Since Premack and Woodroff (1978), many philosophers, ethologists, cognitive scientists, and neuroscientists have investigated the human abilities involved in the way we understand each other in everyday life. During the boom of cognitivism, the Theory-Theory and the Simulation Theory monopolized the discussion (Davies and Stone 1995; Carruthers and Smith 1996). From a post-cognitivist perspective, Pérez (2005a, 2005b, 2013) defends a Wittgensteinian approach to psychological concepts and supplements it with a pre-linguistic understanding of the mental in second-person interactions. Her analysis of those interactions gives a pride of place to psychological states other than belief and insists on the diversity of mental states. This account has some important consequences. Consider Jackson’s (1982) case of Mary, the brilliant scientist who apparently learns something new when she leaves her black-and-white room and sees a red apple (see the entry Qualia: The Knowledge Argument). A popular response says that Mary acquires a phenomenal concept she previously lacked (Alter and Walter 2006). Pérez (2011) offers an account of the possession conditions of phenomenal concepts that explains why Mary lacked the relevant phenomenal concept before she left the room. In joint work with Gomila (Pérez and Gomila 2022), Pérez offers a post-cognitivist, empirically informed account of the second-person perspective as fundamental to the development of mental concepts where emotions and direct perception play a key role.[104] [105]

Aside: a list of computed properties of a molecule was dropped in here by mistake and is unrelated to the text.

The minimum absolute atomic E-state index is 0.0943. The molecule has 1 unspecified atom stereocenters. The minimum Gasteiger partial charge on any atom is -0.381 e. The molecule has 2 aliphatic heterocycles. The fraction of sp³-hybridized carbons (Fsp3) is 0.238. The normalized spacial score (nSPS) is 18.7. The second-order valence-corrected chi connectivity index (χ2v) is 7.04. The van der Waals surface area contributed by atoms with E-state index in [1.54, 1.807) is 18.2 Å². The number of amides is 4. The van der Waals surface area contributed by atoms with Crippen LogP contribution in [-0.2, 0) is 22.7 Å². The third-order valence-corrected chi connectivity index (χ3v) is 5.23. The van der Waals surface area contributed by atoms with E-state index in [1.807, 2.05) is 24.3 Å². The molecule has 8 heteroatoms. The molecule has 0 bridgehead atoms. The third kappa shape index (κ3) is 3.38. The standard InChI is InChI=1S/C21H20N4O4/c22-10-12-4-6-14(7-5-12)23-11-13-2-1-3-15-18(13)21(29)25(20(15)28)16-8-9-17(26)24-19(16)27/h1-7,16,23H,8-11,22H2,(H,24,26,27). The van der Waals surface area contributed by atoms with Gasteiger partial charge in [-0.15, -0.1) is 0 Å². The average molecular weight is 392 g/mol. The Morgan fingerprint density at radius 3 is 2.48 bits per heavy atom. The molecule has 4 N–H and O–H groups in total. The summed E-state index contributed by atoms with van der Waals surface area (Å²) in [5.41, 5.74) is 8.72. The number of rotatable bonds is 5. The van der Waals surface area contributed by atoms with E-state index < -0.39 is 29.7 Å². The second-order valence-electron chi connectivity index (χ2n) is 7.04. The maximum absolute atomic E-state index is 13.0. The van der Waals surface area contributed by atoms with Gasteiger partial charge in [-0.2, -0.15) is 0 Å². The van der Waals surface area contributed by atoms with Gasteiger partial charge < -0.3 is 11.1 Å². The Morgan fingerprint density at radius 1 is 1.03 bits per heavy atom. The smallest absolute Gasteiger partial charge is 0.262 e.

Many analytic philosophers active in Latin America have joined the debate on the nature of phenomenal consciousness.